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    One or two final comments from me on this topic. (I promise, this time I mean it!) First off, the reviews from consumers that you find on the comparison websites are pretty useless. Very few buyers have had to make claims, so the reviews tend to be based on ease of purchase rather than their experience having to claim. Second, most policies require you to claim first against any other insurance you may have, so you will need to have that information available while on the road--whether accessible online or in printed form. Also, for many expenses you may have to pay upfront and get reimbursed by insurance later. Not such a big deal for things like lost baggage, perhaps, but a serious impediment if you have to pay upfront to be Medivaced. (My experience here is a cautionary tale--I suffered a severe ankle fracture in Europe that ended up needing six hour complex surgical reconstruction once I got home. It turned out that my Medivac insurance required me to pay first--a low 6 figure cost!--and get reimbursed later. Needless to say, that was a bit beyond my credit card's upper limit! I ended up taking an agonizing flight in coach class that day on Lufthansa back to Seattle--and if I had been candid about my condition with Lufthansa they would have refused to fly be at all. So, again, read the fine print!!)
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    I've only used World Nomads (although I have shopped around.) My first time using them, I had to make a claim. It was such a painless process, and everything was paid quickly.

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    Forum Member haraya's Avatar
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    Many thanks for all the suggestions! I will report back once I've sorted things out...

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    Quote Originally Posted by flitcraft View Post
    the reviews from consumers that you find on the comparison websites are pretty useless. Very few buyers have had to make claims, so the reviews tend to be based on ease of purchase rather than their experience having to claim.
    The one time I've actually purchased trip insurance, I used insuremytrip and specifically looked for reviews from people that talked about the claim experience for the companies/policies I considered. Our trip went fine, but I felt much more confident that a claim would have been reasonably painless had I needed to make one.

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    The only time I purchased trip insurance was Allianz via AAA. Went to AAA to get international drivers permit in case I rented a car. I asked about travel insurance while completing the permit form. Their sales pitch was the medivac issues and costs plus trip interuption.

    Leaving within the week, month long, intercontinental. Entered trip cost at like $4000. Quote came back like $350. Weather looked good when I was leaving within the week, didn't have any fixed appointments on the trip to meet, the countries leaving and arriving are polically secure, and luggage was no more than few hundred dollars (and in hindsight I don't know if carry-on would be covered) So within the sales pitch I inquired, "I don't really care about my flight cost being covered or delays so what if you slide the toggle to flight cost to zero?" The rep did and the price dropped to like $35 for the same tier. I was sold and policy placed in force. I did not need to file a claim so I can not say its value or ease.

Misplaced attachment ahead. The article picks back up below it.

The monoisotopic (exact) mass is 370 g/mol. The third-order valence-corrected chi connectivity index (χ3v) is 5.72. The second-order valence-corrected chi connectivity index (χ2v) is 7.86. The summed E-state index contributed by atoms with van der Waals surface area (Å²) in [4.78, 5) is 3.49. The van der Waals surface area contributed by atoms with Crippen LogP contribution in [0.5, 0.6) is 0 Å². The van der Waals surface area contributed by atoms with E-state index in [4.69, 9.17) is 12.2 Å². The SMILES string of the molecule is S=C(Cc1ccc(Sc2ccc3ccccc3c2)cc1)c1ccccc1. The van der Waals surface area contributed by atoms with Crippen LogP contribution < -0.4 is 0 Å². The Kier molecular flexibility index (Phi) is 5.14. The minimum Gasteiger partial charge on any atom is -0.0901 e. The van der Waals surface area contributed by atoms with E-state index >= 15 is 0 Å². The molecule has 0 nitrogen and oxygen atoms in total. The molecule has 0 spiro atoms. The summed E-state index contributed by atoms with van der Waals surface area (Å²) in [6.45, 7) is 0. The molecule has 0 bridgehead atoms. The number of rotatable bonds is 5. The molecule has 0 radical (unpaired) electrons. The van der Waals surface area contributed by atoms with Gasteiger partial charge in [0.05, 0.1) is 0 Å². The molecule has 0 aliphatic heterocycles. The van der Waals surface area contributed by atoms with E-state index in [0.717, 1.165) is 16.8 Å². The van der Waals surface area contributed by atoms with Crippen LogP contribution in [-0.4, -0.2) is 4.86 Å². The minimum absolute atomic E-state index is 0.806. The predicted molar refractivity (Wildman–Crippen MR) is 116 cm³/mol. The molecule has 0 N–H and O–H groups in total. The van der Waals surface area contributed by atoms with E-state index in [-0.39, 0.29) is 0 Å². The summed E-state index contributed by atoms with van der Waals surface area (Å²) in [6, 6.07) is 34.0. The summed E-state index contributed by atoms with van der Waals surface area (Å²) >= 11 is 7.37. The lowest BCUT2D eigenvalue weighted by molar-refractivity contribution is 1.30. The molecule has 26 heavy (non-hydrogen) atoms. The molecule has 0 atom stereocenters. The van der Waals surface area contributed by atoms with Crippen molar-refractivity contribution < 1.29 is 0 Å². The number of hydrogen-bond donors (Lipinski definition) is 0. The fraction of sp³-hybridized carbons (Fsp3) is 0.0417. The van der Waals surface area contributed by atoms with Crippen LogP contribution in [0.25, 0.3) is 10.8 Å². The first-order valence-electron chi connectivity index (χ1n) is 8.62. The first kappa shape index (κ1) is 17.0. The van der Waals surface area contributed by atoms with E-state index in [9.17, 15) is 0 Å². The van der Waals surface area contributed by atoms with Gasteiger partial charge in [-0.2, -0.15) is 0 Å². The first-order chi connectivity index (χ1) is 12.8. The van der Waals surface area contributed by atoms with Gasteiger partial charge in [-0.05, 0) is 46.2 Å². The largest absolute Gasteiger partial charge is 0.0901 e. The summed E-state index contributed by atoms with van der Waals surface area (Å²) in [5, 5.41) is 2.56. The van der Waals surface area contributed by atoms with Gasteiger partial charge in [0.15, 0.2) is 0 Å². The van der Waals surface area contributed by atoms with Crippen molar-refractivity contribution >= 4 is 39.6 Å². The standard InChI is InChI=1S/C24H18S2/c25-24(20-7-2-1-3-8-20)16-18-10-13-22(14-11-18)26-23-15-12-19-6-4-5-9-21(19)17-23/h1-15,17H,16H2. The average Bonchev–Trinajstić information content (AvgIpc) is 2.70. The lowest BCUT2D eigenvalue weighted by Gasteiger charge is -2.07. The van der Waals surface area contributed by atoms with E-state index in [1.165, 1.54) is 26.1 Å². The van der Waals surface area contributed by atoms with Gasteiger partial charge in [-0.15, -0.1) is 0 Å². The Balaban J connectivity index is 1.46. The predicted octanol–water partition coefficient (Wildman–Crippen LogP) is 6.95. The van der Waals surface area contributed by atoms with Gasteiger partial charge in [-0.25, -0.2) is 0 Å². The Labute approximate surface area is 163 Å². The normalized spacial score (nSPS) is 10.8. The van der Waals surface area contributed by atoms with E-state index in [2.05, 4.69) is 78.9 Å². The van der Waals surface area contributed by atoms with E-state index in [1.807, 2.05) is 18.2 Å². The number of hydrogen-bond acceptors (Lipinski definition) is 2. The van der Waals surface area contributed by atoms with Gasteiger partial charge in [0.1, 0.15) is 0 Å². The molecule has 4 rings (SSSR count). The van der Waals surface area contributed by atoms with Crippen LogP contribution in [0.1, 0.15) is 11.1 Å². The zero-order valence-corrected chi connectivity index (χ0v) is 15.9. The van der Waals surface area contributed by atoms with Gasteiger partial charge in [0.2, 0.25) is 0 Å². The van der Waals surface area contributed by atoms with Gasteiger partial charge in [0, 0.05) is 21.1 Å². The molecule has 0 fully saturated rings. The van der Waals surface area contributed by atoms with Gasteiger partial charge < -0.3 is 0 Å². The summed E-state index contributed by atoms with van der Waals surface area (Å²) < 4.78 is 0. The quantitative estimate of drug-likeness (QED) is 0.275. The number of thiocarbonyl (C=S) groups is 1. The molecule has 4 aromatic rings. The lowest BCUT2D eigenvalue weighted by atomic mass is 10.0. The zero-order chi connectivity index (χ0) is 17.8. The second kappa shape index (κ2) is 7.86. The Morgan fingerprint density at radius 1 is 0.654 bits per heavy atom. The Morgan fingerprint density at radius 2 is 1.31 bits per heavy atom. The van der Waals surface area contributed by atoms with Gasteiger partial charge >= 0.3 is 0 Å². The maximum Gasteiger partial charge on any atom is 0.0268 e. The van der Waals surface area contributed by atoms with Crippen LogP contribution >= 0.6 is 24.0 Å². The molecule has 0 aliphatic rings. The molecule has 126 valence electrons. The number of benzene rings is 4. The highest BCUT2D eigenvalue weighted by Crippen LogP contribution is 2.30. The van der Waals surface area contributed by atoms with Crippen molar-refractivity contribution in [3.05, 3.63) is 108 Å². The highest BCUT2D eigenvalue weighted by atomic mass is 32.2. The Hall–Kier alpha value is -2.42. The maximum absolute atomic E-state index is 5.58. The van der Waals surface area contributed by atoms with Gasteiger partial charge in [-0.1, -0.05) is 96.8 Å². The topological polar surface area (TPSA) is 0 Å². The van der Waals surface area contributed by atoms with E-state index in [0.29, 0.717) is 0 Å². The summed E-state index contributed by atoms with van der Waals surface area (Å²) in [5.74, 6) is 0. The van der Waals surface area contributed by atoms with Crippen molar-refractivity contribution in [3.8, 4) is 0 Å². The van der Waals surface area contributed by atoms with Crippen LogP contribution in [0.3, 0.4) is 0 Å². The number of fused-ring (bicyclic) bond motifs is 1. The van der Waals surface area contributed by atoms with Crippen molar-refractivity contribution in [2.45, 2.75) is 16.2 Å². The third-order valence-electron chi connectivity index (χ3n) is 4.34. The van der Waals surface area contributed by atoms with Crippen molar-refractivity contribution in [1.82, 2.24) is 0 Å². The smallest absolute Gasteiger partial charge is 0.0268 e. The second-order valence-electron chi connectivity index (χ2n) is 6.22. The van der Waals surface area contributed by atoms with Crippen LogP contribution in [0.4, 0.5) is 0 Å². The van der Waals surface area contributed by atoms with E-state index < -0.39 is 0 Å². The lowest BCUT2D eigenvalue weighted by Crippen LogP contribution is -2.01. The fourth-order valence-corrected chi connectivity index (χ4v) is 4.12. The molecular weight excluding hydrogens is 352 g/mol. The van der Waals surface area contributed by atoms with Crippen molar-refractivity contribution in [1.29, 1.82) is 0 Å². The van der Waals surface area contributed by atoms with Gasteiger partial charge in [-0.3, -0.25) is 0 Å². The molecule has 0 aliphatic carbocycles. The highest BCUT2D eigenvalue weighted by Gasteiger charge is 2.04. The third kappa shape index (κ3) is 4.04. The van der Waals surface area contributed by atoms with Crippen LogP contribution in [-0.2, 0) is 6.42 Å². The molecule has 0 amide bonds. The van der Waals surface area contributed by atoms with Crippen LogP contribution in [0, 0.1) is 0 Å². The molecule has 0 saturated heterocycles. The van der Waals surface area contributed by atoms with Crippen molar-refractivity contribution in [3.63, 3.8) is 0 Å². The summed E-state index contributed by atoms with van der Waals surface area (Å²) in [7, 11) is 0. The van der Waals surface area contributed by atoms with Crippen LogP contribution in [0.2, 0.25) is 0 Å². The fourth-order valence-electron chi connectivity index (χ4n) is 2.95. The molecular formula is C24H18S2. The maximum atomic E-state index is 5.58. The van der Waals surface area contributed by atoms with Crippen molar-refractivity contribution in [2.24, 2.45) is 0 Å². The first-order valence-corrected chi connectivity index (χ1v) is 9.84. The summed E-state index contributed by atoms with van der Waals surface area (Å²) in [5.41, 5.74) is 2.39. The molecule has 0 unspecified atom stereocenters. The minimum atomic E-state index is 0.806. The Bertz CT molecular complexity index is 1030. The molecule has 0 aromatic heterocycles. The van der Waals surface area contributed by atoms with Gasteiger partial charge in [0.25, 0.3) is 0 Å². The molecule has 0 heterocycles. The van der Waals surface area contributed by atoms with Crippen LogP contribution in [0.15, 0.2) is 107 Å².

I view it as castotrophic coverage for big issues and self-insure the little issues to balance saving money and peace of mind.

  12. #12
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    Quote Originally Posted by organicfarmer View Post
    I view it as castotrophic coverage for big issues and self-insure the little issues to balance saving money and peace of mind.
    That's how I look at it too... and therefor only use it for personal international travel.
    I like all the blues and greys...and all the happy citrus colours too! My search unicorn is the Sapphire Dyneema original Small Shop Bag...

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    I've used World Nomads too, on the recommendation of a friend who's spent the last seven years living abroad from a Gregory Deva 60 backpack. I haven't made a claim but she has, and she swears by them. I'll take her word for it.

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    Experiences with travel agencies vary, of course, but I have a friend who has been in the biz for decades. Her shop handles all of my arrangements for major expeditions like Rick Steves Europe. Her company has used and dropped several insurance outfits over fifty years but she explicitly trusts her current travel insurance brokerage and that means I can, too. The mid-tier package I buy includes medical provisions and protection for all kinds of mishaps. The cost is 10% of my total travel costs, so roughly $500 on top of a $5,000 hotel/air package. Insurance is a waste of money until you actually need it and I'm old enough to appreciate the value of many different types of insurance.

  15. #15
    Forum Member haraya's Avatar
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    Thank you all for the suggestions, I will take them into account when planning my next trip! As it turns out I did not need to resort to an insurance claim, the airline approved my reason for canceling. (An active volcano is pretty persuasive...)